The Imperial Dictionary of the English Language: A Complete Encyclopedic Lexicon, Literary, Scientific, and Technological, Volume 4

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Blackie & son, 1883 - Encyclopedias and dictionaries
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OCLC: 2770300
Related Subjects: English language -- Dictionaries. | Encyclopedias and dictionaries.
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Page 77 - Love thyself last: cherish those hearts that hate thee; Corruption wins not more than honesty. Still in thy right hand carry gentle peace, To silence envious tongues. Be just, and fear not : Let all the ends thou aim'st at be thy country's, Thy God's, and truth's...
Page 202 - Against thy mother aught ; leave her to heaven, And to those thorns that in her bosom lodge, To prick and sting her.
Page 175 - Thou must be patient; we came crying hither. Thou know'st, the first time that we smell the air, We wawl, and cry: — I will preach to thee; mark me. Glo. Alack, alack the day ! Lear. When we are born, we cry, that we are come To this great stage of fools...
Page 128 - And the child grew, and she brought him unto Pharaoh's daughter, and he became her son. And she called his name Moses: and she said, Because I drew him out of the water.
Page 68 - And it shall come to pass, that when they make a long blast with the ram's horn, and when ye hear the sound of the trumpet, all the people shall shout with a great shout; and the wall of the city shall fall down flat, and the people shall ascend up every man straight before him. And Joshua the son of Nun called the priests, and said unto them, Take up the ark of the covenant, and let seven priests bear seven trumpets of rams' horns before the ark of the LORD.
Page 155 - Who also hath made us able ministers of the new testament ; not of the letter, but of the spirit : for the letter killeth, but the spirit giveth life.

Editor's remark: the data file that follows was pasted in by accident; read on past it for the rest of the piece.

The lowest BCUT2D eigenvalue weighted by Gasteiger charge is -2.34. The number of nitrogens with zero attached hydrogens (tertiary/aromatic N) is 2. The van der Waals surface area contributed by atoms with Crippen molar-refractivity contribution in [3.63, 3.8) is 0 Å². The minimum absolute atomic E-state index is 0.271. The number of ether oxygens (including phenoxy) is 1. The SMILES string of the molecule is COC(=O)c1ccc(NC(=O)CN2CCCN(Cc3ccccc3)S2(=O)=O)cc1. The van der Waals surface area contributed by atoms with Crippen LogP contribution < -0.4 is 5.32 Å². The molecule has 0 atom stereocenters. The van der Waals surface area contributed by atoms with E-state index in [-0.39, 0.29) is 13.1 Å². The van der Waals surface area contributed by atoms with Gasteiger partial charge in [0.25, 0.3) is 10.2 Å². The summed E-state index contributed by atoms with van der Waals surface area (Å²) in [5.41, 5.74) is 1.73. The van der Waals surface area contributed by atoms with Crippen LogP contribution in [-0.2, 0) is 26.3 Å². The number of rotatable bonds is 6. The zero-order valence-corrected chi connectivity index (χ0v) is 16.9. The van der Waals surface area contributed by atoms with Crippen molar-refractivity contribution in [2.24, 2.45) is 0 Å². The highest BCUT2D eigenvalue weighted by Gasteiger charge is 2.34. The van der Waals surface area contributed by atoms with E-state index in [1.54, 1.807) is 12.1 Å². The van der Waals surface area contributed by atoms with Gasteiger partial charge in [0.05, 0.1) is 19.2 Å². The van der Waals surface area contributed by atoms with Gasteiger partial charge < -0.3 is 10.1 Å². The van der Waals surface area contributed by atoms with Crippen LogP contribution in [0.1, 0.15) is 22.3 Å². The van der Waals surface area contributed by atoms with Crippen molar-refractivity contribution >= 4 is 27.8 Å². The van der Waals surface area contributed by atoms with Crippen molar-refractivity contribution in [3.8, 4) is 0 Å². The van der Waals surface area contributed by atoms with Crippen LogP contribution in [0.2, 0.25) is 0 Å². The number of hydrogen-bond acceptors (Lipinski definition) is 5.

Page 109 - Love took up the glass of Time, and turn'd it in his glowing hands ; Every moment, lightly shaken, ran itself in golden sands. Love took up the harp of Life, and smote on all the chords with might; Smote the chord of Self, that, trembling, pass'd in music out of sight.
Page 25 - Upon the sightless couriers of the air, Shall blow the horrid deed in every eye, That tears shall drown the wind. I have no spur To prick the sides of my intent, but only Vaulting ambition, which o'erleaps itself And falls on the other.
Page 146 - Avaunt ! and quit my sight. Let the earth hide thee ! Thy bones are marrowless, thy blood is cold ; Thou hast no speculation in those eyes, Which thou dost glare with.
Page 82 - Still to be neat, still to be drest, As you were going to a feast ; Still to be powdered, still perfumed: Lady, it is to be presumed, Though art's hid causes are not found, All is not sweet, all is not sound. Give me a look, give me a face; That makes simplicity a grace ; Robes loosely flowing, hair as free : Such sweet neglect more taketh me, Than all the adulteries of art ; They strike mine eyes, but not my heart.

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